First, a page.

Module
&#10005

Module[{s,r,d},
s=(a+b+c)/2;
r=Sqrt[(s-a)(s-b)(s-c)/s];
d=Sqrt[(a^3+b^3+c^3-2(a^2 (b+c)+b^2 (a+c)+c^2 (a+b))+9a b c)/(-9(a+b+c))];
Minimize[{s/r,And[r==d,0

Since the minimum value of , taken over all side lengths , and satisfying the given constraints, is (realized with side lengths , and ), the inequality holds in general.

Find three instances where equality holds:

eqPics=RandomInstance
&#10005

eqPics=RandomInstance[GeometricScene[
{{"A","B","C","D"},{s,r}},
{
tri==Triangle[{"A","B","C"}],
TriangleMeasurement[tri,"Semiperimeter"]==s,
TriangleMeasurement[tri,"Inradius"]==r,
"D"==TriangleCenter[tri,"Centroid"],
"D"∈TriangleConstruct[tri,"Incircle"],
s==3Sqrt[6]r
}
],3]

These triangles all look suspiciously similar. To confirm our suspicions, we order the side lengths of each triangle as and then compute and :

Grid
&#10005

Grid[Prepend[Table[Round[Rest[#]/First[#],.01]&@Sort[EuclideanDistance@@@Subsets[{"A","B","C"},{2}]/.Join[pic["Points"],pic["Quantities"]]],{pic,eqPics}],{b/a,c/a}],Frame->All]

Indeed, all triangles seem to be isosceles triangles. To prove this holds in general, we find all possible values of and for the triangle having coordinates , and to satisfy the stated properties:

xyVals=With
&#10005

xyVals=With[{tri={{-1,0},{1,0},{x,y}}},
Reduce[TriangleCenter[tri,"Centroid"]∈TriangleConstruct[tri,"Incircle"]∧TriangleMeasurement[tri,"Semiperimeter"]==3Sqrt[6]TriangleMeasurement[tri,"Inradius"],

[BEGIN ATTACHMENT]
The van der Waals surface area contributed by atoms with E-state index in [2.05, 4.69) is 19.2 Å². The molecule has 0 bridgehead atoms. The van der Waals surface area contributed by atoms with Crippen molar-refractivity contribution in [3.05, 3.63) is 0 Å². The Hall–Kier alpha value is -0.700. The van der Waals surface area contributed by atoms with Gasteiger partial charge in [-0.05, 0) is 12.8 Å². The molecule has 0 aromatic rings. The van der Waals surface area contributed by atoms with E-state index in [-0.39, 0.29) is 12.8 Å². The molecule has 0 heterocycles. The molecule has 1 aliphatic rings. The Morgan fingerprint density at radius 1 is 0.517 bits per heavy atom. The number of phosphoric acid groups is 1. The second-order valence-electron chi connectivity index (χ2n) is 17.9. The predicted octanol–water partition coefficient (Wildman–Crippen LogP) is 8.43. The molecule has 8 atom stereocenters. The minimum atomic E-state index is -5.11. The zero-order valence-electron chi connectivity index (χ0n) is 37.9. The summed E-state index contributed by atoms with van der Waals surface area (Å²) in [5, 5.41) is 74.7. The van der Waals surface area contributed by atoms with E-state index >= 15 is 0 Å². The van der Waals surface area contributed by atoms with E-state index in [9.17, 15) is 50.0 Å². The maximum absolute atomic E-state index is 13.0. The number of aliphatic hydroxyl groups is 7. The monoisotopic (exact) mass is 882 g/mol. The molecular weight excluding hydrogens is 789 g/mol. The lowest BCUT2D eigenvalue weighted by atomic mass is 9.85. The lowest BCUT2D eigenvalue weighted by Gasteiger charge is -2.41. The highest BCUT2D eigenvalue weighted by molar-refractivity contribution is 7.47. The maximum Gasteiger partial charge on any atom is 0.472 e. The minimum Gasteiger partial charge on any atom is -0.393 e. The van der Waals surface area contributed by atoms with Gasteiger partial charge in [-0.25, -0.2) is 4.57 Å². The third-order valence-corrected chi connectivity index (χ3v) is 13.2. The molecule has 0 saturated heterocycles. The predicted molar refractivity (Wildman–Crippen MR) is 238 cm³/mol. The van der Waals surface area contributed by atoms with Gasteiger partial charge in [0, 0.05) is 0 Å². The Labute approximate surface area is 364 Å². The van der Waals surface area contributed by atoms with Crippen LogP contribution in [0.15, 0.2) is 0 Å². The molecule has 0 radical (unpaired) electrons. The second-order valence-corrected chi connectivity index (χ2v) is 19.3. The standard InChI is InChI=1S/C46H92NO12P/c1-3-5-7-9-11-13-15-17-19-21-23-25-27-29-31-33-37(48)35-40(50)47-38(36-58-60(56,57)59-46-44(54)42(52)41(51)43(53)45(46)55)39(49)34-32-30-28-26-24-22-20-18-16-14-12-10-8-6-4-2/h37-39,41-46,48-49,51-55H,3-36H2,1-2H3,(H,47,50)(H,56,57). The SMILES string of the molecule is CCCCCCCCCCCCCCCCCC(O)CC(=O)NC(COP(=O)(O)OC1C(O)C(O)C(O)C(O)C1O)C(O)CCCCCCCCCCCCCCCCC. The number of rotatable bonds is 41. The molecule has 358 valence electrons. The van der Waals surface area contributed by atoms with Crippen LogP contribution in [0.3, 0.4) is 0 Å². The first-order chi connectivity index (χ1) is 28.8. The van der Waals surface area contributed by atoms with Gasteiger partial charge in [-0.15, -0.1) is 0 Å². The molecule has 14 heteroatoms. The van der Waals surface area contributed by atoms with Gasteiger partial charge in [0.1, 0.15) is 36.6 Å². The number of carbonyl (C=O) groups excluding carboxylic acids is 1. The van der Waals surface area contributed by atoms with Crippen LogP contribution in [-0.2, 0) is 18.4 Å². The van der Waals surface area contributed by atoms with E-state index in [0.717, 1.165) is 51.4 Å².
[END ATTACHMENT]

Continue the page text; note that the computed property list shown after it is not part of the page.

{x,y}]/.{Or->List,And->List,Equal->Last}
]

Visualize these triangles:

Graphics
&#10005

Graphics[Join[{Opacity[.4],RandomColor[],Triangle[{{-1,0},{1,0},#}]}&/@xyVals,{Line[{{-1,0},{1,0}}]},Point/@xyVals]]

Verify that the triangles satisfying the equality are all isosceles triangles, proving our claim in general:

#*2/First
&#10005

#*2/First[#]&/@(Sort[ArcLength/@TriangleConstruct[{{-1,0},{1,0},#},{"OppositeSide",All}]]&/@xyVals)

Hence we have demonstrated that the inequality holds in general, with equality for a single class of similar triangles. Isosceleasy-peasy!

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2 Comments


Michal

That’s amazing! When will Mathematica 12 for Mac be released? In days? weeks? months?

Posted by Michal    April 5, 2019 at 5:57 am
    Wolfram Blog

    Hi Michael. I’d lean towards the days/weeks end of the spectrum. We’re very close!

    Posted by Wolfram Blog    April 5, 2019 at 10:36 am